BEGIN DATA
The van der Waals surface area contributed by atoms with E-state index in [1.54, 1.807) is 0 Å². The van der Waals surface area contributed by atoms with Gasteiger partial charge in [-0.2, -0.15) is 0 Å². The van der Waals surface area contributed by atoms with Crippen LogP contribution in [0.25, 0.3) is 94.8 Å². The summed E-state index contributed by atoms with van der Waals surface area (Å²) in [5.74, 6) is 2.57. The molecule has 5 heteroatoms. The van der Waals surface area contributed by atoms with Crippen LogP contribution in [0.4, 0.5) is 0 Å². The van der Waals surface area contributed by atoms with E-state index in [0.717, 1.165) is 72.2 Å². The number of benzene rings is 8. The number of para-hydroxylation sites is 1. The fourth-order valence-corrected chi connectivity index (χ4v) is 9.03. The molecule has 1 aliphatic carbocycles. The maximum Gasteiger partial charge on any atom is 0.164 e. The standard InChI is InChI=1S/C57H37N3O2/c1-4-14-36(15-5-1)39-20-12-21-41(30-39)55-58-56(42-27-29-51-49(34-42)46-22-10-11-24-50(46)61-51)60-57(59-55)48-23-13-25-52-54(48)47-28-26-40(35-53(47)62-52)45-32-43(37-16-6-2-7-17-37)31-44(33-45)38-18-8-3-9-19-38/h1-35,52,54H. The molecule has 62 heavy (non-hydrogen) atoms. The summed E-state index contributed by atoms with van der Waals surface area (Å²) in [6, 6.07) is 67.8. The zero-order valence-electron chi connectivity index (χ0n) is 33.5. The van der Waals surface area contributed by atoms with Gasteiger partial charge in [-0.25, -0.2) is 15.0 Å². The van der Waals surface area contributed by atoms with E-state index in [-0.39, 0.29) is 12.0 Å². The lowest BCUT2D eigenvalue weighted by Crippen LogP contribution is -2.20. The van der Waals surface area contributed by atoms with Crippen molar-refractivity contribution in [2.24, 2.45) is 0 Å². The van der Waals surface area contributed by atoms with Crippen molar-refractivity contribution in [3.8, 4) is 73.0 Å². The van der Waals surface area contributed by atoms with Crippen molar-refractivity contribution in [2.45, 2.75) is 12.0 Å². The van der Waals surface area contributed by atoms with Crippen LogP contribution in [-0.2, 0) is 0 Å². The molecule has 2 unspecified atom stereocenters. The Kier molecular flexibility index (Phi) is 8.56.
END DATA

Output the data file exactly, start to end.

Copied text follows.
The van der Waals surface area contributed by atoms with E-state index in [1.54, 1.807) is 0 Å². The van der Waals surface area contributed by atoms with Gasteiger partial charge in [-0.2, -0.15) is 0 Å². The van der Waals surface area contributed by atoms with Crippen LogP contribution in [0.25, 0.3) is 94.8 Å². The summed E-state index contributed by atoms with van der Waals surface area (Å²) in [5.74, 6) is 2.57. The molecule has 5 heteroatoms. The van der Waals surface area contributed by atoms with Crippen LogP contribution in [0.4, 0.5) is 0 Å². The van der Waals surface area contributed by atoms with E-state index in [0.717, 1.165) is 72.2 Å². The number of benzene rings is 8. The number of para-hydroxylation sites is 1. The fourth-order valence-corrected chi connectivity index (χ4v) is 9.03. The molecule has 1 aliphatic carbocycles. The maximum Gasteiger partial charge on any atom is 0.164 e. The standard InChI is InChI=1S/C57H37N3O2/c1-4-14-36(15-5-1)39-20-12-21-41(30-39)55-58-56(42-27-29-51-49(34-42)46-22-10-11-24-50(46)61-51)60-57(59-55)48-23-13-25-52-54(48)47-28-26-40(35-53(47)62-52)45-32-43(37-16-6-2-7-17-37)31-44(33-45)38-18-8-3-9-19-38/h1-35,52,54H. The molecule has 62 heavy (non-hydrogen) atoms. The summed E-state index contributed by atoms with van der Waals surface area (Å²) in [6, 6.07) is 67.8. The zero-order valence-electron chi connectivity index (χ0n) is 33.5. The van der Waals surface area contributed by atoms with Gasteiger partial charge in [-0.25, -0.2) is 15.0 Å². The van der Waals surface area contributed by atoms with E-state index in [-0.39, 0.29) is 12.0 Å². The lowest BCUT2D eigenvalue weighted by Crippen LogP contribution is -2.20. The van der Waals surface area contributed by atoms with Crippen molar-refractivity contribution in [2.24, 2.45) is 0 Å². The van der Waals surface area contributed by atoms with Crippen molar-refractivity contribution in [3.8, 4) is 73.0 Å². The van der Waals surface area contributed by atoms with Crippen molar-refractivity contribution in [2.45, 2.75) is 12.0 Å². The van der Waals surface area contributed by atoms with Crippen LogP contribution in [-0.2, 0) is 0 Å². The molecule has 2 unspecified atom stereocenters. The Kier molecular flexibility index (Phi) is 8.56.